Samanakartrika, Samānakartṛka, Samana-kartrika: 3 definitions


Samanakartrika means something in Hinduism, Sanskrit. If you want to know the exact meaning, history, etymology or English translation of this term then check out the descriptions on this page. Add your comment or reference to a book if you want to contribute to this summary article.

The Sanskrit term Samānakartṛka can be transliterated into English as Samanakartrka or Samanakartrika, using the IAST transliteration scheme (?).

In Hinduism

Vyakarana (Sanskrit grammar)

[«previous (S) next»] — Samanakartrika in Vyakarana glossary
Source: Wikisource: A dictionary of Sanskrit grammar

Samānakartṛka (समानकर्तृक).—Having got the same agent: the word is used in connection with actions (क्रिया (kriyā)) having the same agent of the activity; cf. समानकर्तृकेषु तुमुन् (samānakartṛkeṣu tumun) P. III. 3. 158.

context information

Vyakarana (व्याकरण, vyākaraṇa) refers to Sanskrit grammar and represents one of the six additional sciences (vedanga) to be studied along with the Vedas. Vyakarana concerns itself with the rules of Sanskrit grammar and linguistic analysis in order to establish the correct context of words and sentences.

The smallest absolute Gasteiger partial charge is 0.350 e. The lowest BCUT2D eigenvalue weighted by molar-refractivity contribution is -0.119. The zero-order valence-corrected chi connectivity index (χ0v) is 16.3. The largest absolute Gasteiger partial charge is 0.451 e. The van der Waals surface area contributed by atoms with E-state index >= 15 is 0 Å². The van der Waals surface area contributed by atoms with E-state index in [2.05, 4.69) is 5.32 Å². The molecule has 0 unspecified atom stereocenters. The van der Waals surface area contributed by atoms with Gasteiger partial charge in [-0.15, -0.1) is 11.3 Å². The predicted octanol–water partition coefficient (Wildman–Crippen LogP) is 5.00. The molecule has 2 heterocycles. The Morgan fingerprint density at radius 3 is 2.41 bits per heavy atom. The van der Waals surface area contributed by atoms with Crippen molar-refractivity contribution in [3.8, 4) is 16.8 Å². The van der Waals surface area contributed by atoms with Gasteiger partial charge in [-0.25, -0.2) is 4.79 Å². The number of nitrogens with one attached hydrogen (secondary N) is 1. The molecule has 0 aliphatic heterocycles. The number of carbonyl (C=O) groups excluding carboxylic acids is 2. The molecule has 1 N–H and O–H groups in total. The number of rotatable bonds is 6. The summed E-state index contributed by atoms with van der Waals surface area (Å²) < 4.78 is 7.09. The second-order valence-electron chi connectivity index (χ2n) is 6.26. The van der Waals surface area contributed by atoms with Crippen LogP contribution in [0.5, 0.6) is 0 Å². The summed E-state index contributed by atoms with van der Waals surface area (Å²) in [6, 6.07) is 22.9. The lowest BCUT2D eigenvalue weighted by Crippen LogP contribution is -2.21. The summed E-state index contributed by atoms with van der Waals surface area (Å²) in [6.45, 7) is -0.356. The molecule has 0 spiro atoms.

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Languages of India and abroad

Sanskrit-English dictionary

[«previous (S) next»] — Samanakartrika in Sanskrit glossary
Source: DDSA: The practical Sanskrit-English dictionary

Samānakartṛka (समानकर्तृक).—a. (in gram.) having the same subject in a sentence.

Samānakartṛka is a Sanskrit compound consisting of the terms samāna and kartṛka (कर्तृक).

Source: Cologne Digital Sanskrit Dictionaries: Monier-Williams Sanskrit-English Dictionary

Samānakartṛka (समानकर्तृक):—[=samāna-kartṛka] [from samāna] mfn. (in gram.) having the same subject (id est. that which is spoken of) in a sentence (-tā, f.; -tva n.), [Pāṇini; Āpastamba-śrauta-sūtra [Scholiast or Commentator]; Kātyāyana-śrauta-sūtra [Scholiast or Commentator]] (See kartri).

context information

Sanskrit, also spelled संस्कृतम् (saṃskṛtam), is an ancient language of India commonly seen as the grandmother of the Indo-European language family. Closely allied with Prakrit and Pali, Sanskrit is more exhaustive in both grammar and terms and has the most extensive collection of literature in the world, greatly surpassing its sister-languages Greek and Latin.

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